- Due to the risk of splashes and equipment failures, limit the use of syringe/needles to perform transfers of corrosive chemicals in volumes of no greater than 5 mL.
- Perform liquid transfers slowly using a funnel to minimize slash, splatter, and spills.
- Do not pour water into acid. Slowly add acid to water while carefully stirring. Some corrosive chemicals will generate heat and/or release gas on contact with water.
- Reactions involving corrosive chemicals are often very exothermic. Use heat-resistant labware and allow extra volume in your vessel to account for expansion and/or foaming. It may be necessary to pre-cool solutions and cool while mixing or reacting.
Personal Protective Equipment (PPE)
Consider the potential routes of exposure and health consequences when selecting personal protective equipment (PPE) for tasks involving corrosive chemicals.
In addition to the minimum PPE requirements, other protective equipment may be necessary to reduce risks. When additional equipment (e.g. splash goggles, face shields, chemical-resistant gloves/boots/aprons) are required, an additional COSHH risk assessment and/or a safe system of work may also be necessary.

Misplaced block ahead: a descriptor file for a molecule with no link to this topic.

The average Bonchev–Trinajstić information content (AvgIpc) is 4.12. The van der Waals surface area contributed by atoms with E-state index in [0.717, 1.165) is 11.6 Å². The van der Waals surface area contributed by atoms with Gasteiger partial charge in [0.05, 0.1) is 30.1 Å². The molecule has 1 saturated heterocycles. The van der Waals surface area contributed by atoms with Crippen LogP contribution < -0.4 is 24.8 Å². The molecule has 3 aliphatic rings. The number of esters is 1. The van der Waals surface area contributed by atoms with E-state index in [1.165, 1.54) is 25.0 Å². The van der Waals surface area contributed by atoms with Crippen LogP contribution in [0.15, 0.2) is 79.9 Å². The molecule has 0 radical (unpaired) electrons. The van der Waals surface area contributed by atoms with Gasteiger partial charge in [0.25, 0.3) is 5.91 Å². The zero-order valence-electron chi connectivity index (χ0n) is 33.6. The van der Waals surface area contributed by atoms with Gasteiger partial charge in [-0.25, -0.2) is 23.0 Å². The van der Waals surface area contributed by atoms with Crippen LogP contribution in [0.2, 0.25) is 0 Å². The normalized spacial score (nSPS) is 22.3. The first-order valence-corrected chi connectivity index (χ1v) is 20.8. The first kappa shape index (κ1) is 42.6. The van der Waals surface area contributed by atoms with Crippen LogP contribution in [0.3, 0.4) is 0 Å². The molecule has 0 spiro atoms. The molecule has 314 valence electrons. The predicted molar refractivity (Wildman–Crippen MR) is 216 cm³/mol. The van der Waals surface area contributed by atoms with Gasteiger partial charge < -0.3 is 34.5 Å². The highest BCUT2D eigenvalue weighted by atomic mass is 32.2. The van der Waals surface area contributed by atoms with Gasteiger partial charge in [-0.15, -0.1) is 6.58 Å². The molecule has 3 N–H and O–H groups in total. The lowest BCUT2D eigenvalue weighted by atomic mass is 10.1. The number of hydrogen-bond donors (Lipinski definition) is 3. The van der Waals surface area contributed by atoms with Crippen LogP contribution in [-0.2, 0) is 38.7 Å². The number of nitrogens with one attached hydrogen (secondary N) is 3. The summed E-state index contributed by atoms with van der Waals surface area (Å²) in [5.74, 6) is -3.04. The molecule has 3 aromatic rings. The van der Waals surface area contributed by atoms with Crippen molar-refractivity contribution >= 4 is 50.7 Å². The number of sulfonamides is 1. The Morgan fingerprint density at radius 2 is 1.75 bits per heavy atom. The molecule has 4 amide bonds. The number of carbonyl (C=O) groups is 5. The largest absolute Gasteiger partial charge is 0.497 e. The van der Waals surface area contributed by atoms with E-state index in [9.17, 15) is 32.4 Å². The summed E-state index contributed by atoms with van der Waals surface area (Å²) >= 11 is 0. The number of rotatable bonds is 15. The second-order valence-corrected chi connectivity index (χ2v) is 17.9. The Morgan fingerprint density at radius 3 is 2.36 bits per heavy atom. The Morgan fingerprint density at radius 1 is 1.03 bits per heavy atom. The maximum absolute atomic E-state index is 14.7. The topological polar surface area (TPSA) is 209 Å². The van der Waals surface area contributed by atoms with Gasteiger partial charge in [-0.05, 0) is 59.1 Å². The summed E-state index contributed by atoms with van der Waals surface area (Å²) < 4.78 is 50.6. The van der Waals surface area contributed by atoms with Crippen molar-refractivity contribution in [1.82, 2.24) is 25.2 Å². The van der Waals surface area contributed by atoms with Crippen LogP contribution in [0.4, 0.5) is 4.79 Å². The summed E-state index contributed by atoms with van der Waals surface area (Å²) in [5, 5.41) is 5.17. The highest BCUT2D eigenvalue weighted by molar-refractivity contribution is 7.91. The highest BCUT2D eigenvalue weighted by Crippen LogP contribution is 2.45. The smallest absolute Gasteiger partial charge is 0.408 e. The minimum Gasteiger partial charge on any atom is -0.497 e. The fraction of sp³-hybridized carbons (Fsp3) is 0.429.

An example of a task that would require additional eye/face protection:
- Transfers of corrosive liquids outside of the fume hood.
- Due to the increased risk of splash to the face and eyes when there is no hood sash to shield the worker, tight-fitting chemical-splash goggles and a face shield are required
Examples of a tasks that require specialty gloves:
- When prolonged contact or immersion of hands in corrosive liquid is anticipated
- When large volumes of corrosive liquids are being transferred
- Handling particularly toxic corrosive chemicals
Here’s a quick 60 second tip from one of our YouTube short videos >>>>>>>>>>>>>>>>>>>
Decontamination and Waste
A couple of simple tips on keeping personnel safe when using corrosive chemicals.
- Wash hands thoroughly with soap and water after handling any chemical and whenever you leave the lab.
- Use good housekeeping practices to avoid contamination of surfaces, garments, personal belongings, and self.
3. Decontaminate all surfaces that have come in contact with corrosive chemicals and clean-up small spills promptly.
Corrosive chemicals are definitely considered hazardous wastes. Make sure to closely liaise with an authorised hazardous waste company to safely and securely dispose of your hazardous waste streams.